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Alcohol Abuse Among Physicians: Taking Control

Alcohol Abuse Among Physicians: Taking Control

Physicians, like many adults in the general public, enjoy drinking an alcoholic beverage in a socially-appropriate context when they are not taking call. But what happens when casual drinking becomes a problem? Nine out of 10 doctors recognize when they’ve reached their alcohol limit and stop drinking. However, an estimated 10% of doctors allow alcohol to adversely affect their overall well-being, health, and medical practices (1). The National Institute of Health (NIH) suggests a man—younger than 65 years of age—not have more than 14 drinks a week, and a woman—who is not pregnant or attempting to become pregnant—not exceed more than seven drinks per week (2). If you or a colleague drink more than that, an unhealthy drinking habit may be emerging. Rigorously honest self-evaluation or peer-reporting is the next necessary step to avoid developing more serious issues of alcoholism. Reporting Harmful Behaviors Benefits the Medical Community The American Medical Association (AMA) Code of Ethics, considered the most widely accepted ethics guide for physicians, requires all doctors to promote personal health and wellness and to promptly inform relevant authorities of an impaired or incompetent colleague (3). Yet, one in three (36%) physicians surveyed in a recent national poll said they’ve had firsthand knowledge of a physician struggling with drug and/or alcohol misuse and yet did nothing. Some of the reasons these surveyed doctors gave for ignoring harmful behaviors included: “someone else would take care of the problem,” “nothing would happen as a result of the report,” “fear of retribution,” and feelings of being ill-prepared to deal with an unstable colleague (4). If we are to continue safeguarding patients’ care...
Breast-Conserving Surgery for Invasive Breast Cancer

Breast-Conserving Surgery for Invasive Breast Cancer

Despite recent improvements in imaging technology, pathology assessments, and the use of systemic therapy, there is still controversy regarding the optimal margin width in breast-conserving surgery. About 25% of patients with invasive breast cancer return to the operating room after undergoing lumpectomy to obtain more widely clear margins. In about half of these cases, the margin is free of cancer cells, defined as no ink on tumor. However, it has long been believed that a larger amount of normal breast tissue might reduce the risk of local recurrence. Recommendations for Breast-Conserving Surgery In 2014, the Society of Surgical Oncology (SSO) and the American Society of Radiation Oncology (ASTRO) released recommendations for breast-conserving surgery with whole-breast irradiation in stage I and II invasive breast cancer. “A definitive guideline can help minimize the use of unnecessary surgery while maintaining the excellent outcomes that have been achieved with lumpectomy and radiation therapy,” explains Monica M. Morrow, MD, FACS, who co-chaired the consensus panel that developed the recommendations. To develop the SSO-ASTRO guidelines, leaders in surgical, radiation, and medical oncology as well as pathology and patient advocacy considered a meta-analysis of margin width and ipsilateral breast tumor recurrence (IBTR). The panel conducted a systematic review of 33 studies that included 28,162 patients as the primary evidence base. The panel recommended against the routine removal of larger amounts of healthy breast tissue beyond having no cancerous cells touching the edge of lumpectomy specimens. This recommendation was made regardless of patient age as well as for women with the more aggressive, triple-negative cancer types. “The standard definition of negative margins should be having no ink...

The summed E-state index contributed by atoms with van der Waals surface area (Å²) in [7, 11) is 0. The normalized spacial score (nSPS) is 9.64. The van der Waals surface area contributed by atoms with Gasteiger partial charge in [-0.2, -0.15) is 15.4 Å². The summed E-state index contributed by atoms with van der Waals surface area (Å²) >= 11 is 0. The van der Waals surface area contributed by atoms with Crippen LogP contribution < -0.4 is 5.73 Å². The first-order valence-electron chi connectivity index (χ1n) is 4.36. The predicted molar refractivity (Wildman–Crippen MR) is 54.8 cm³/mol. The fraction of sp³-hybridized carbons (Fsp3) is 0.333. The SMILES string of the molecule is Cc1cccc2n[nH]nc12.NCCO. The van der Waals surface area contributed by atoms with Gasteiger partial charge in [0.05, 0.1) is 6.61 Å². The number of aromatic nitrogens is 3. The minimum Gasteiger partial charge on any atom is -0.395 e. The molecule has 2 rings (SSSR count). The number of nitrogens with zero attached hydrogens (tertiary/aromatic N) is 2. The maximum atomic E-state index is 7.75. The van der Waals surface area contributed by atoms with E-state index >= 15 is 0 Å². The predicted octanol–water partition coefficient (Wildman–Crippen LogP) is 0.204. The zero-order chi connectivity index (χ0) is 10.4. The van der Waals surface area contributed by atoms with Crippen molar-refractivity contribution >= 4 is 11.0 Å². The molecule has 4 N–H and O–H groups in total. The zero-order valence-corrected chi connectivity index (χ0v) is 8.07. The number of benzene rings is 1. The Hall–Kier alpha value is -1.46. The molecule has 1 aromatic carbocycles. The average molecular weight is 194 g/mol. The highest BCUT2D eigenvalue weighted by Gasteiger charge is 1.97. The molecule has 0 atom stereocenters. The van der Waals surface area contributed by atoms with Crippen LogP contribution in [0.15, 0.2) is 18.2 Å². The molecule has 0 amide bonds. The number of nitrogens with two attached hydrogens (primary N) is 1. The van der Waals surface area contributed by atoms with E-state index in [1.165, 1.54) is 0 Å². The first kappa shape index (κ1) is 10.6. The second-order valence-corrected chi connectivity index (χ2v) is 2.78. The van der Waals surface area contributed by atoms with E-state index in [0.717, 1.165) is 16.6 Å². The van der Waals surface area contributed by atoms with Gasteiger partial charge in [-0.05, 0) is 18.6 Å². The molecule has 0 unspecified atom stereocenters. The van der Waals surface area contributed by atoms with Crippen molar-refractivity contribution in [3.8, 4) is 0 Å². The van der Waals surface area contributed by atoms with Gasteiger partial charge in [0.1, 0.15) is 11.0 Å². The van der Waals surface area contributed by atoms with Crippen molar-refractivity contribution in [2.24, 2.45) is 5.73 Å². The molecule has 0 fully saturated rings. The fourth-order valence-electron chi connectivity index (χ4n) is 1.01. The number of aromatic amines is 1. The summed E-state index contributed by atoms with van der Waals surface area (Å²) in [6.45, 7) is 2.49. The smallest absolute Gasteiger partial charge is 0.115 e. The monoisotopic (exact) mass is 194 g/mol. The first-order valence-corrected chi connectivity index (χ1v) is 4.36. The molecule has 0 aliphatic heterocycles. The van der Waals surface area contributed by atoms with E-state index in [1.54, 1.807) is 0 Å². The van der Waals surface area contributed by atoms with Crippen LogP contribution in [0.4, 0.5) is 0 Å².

The Economic Burden of Cancer Survivors

The Economic Burden of Cancer Survivors

According to recent estimates, about 13.7 million people in the United States with a history of cancer were still living in 2012. “The prevalence of cancer survivors has increased substantially over time,” says Gery P. Guy Jr., PhD, MPH. “Even more cancer survivors are expected as advances are made in treatment and early detection and as life expectancy continues to increase.” As the number of cancer survivors grows, it is important to understand how medical expenditures and lost productivity affect these individuals. This includes exploring the role of employment disability, hours worked, and missed work days. In the past, studies of medical expenditures used cancer registry data, administrative claims, and other sources to describe the economic burden of patients who have survived cancer. However, analyses of expenditures on a national level tend to only include cancer survivors who are receiving cancer-related healthcare. Few studies have assessed multiple components of the economic burden of cancer survivorship, and most of these were conducted in a single state. “To gain a better perspective on this issue,” says Dr. Guy, “we need to quantify medical expenditures and the indirect morbidity cost of lost productivity among adult cancer survivors of all ages on a national level.” To address this need, Dr. Guy and colleagues conducted a study using the 2008 to 2010 Medical Expenditure Panel Survey to compare the economic burden of adult cancer survivors with individuals who did not have a history of cancer. The study, published in the Journal of Clinical Oncology, looked at the lost productivity that is associated with employment disability, missed work days, and lost household productivity. Considerable Costs...
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